For this month of September, with Fall in the air, the Yoga focus of this month is the infamous Horse Stance. This static pose is not only extremely grounding as we come into this disrupted season of Vata, but also strengthening and warming as well. Performing this stance at the beginning of your practice will not only bring heat and flexibility to the body, but allow one to really find their foundation and center as they come into their practice.
Horse stance has numerous benefits when practiced on a consistent basis, but the most important comes from its ability to teach you how to stand on your two feet. It may sound bazaar, but in any Yoga practice the first step has to be to learn how to really stand before you can move forward into the seated positions and inverted postures. In a classical Yoga practice the standing postures are taught first in order to open up the body for the various seated positions. The horse stance provides strength to the legs and openness of the hips, while also teaching one balance of the body, focus on the breath and control of the mind.
In the practice of Shadaw Yoga, I was taught this pose on day one with my teacher Madeleine Huish, and continued to practice it daily for over one year. In the beginning, I was barely able to hold the pose for even 30 seconds as my body got wobbly and my mind went restless. However, after even the first week I was surpassing one minute in this position as my body began to grow stronger and more receptive, and my mind learned the calmness it needed to stay comfortably in the posture. I eventually learned that the trick was not in the muscles holding you in the posture, rather to keep the four corners of the feet rooted, letting the bones and gravity hold you up. Once you are able to release the muscle in this posture, you can hold horse it easily for 15 minutes, 20 minutes and beyond.
Although Yoga is a physical practice, the internal growth and healing it can bring is incomparable. Therefore it is a great compliment in any Ayurvedic regimen and can even be used to treat various doshic imbalances and seasonal fluctuations. The horse stance mainly reduces Vata due to its stable, static posture and warming qualities. It is considered an “earth” pose as it is incredibly grounding, strengthening and balancing by nature. It is a great pose to practice in the Fall and Winter, although I tend to practice it all year round.
- Doshic Qualities:Vata ↓,Pitta ↓, Kapha ↑ (May increase Pitta in excess due to the heat factor)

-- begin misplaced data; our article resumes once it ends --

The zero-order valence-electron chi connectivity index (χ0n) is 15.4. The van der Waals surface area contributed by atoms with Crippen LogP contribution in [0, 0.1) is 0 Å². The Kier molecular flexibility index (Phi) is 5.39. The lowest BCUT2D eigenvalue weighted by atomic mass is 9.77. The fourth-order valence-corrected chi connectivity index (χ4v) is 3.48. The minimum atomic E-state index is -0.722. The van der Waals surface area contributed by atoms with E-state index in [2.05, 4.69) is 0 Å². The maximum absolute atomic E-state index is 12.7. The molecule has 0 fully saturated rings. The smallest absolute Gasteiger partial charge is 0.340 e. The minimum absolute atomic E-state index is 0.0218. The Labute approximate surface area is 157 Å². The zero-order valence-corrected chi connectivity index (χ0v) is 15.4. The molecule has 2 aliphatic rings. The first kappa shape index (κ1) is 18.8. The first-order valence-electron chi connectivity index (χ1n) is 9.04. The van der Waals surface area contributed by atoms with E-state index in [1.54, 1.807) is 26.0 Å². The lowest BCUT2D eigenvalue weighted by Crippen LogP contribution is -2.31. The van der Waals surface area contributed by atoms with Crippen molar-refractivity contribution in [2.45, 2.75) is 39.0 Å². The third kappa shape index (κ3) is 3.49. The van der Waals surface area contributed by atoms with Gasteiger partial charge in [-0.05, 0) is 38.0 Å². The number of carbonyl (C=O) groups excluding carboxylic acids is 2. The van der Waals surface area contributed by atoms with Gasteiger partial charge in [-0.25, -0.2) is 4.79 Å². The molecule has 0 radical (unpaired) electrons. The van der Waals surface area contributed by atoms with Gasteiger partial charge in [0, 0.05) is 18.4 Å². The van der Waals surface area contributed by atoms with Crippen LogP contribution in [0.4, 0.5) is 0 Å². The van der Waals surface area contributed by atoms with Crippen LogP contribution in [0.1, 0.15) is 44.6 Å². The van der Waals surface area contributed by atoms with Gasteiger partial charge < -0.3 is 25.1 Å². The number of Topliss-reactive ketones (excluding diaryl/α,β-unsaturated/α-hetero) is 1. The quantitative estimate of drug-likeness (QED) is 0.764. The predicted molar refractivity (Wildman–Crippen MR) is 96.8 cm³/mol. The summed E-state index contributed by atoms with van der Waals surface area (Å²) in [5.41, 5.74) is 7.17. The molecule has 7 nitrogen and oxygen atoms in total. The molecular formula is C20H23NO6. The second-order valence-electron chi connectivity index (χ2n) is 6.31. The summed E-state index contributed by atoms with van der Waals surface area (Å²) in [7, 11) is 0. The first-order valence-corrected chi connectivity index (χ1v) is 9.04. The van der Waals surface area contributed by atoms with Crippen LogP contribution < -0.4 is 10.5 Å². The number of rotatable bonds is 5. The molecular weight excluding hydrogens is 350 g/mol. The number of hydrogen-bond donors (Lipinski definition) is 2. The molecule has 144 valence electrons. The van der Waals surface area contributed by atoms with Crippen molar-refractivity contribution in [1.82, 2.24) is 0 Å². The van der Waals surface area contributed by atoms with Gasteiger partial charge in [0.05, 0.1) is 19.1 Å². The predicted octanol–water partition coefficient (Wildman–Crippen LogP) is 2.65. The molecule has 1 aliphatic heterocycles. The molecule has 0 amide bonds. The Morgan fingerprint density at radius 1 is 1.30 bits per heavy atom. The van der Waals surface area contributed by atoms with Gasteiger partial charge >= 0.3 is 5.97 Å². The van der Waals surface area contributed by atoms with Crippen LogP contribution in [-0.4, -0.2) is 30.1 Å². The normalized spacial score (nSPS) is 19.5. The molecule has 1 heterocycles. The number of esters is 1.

- Best Season for Practice: Fall and early Winter
- Elemental Component: Earth element
- Main Areas of Strengthening in the Body: Legs, core and mind
Main Health Benefits
- Strengthens the core and leg muscles
- Teaches balance
- Sets a strong foundation for the entire practice
- Calms and controls the mind (although not always initially)
- Builds heat in the body
- Opens the ankles, knees and hips
- Increases confidence and energy levels
- Reduces Vata in the body and mind
- This posture can be done at anytime of the practice, although I prefer to place it in the beginning as it is great for building the initial heat in the body and setting a balanced foundation.
- Spread the feet to about 3-4 feet apart.
- Point the feet out to a 45 degree angle.
- Inhale the arms up overhead and exhale them down as you bend the knees. Ideally the thighs will be almost parallel to the ground, but this takes much time and practice. To begin simply bend the knees down to a 45 degree angle, or to a comfortable height.
- From here check the alignment and make sure the feet are still out to a 45 degree angle and the knees are pointed out in the same direction as the feet.
- Tuck in the butt (mulabandha) and make sure the spine is straight up and not jetting forward or back.
- Make sure the weight is even in all four corners of the feet and no unnecessary tension is being held throughout the body.
- Once you have found proper alignment, place the hands at the heart center and close the eyes. To keep the mind at bay, it is typically helpful to either focus on a mantra or the breath; keeping it long, steady and even in both inhale and exhale.
- Stand here for 60 seconds to begin. When adding this to your daily routine, you can add on 30-60 seconds every week. Even after one week you will begin to find a bit more ease in the posture and your mind will begin to find some calmness. There may be shakiness at first, and this too will diminish in time.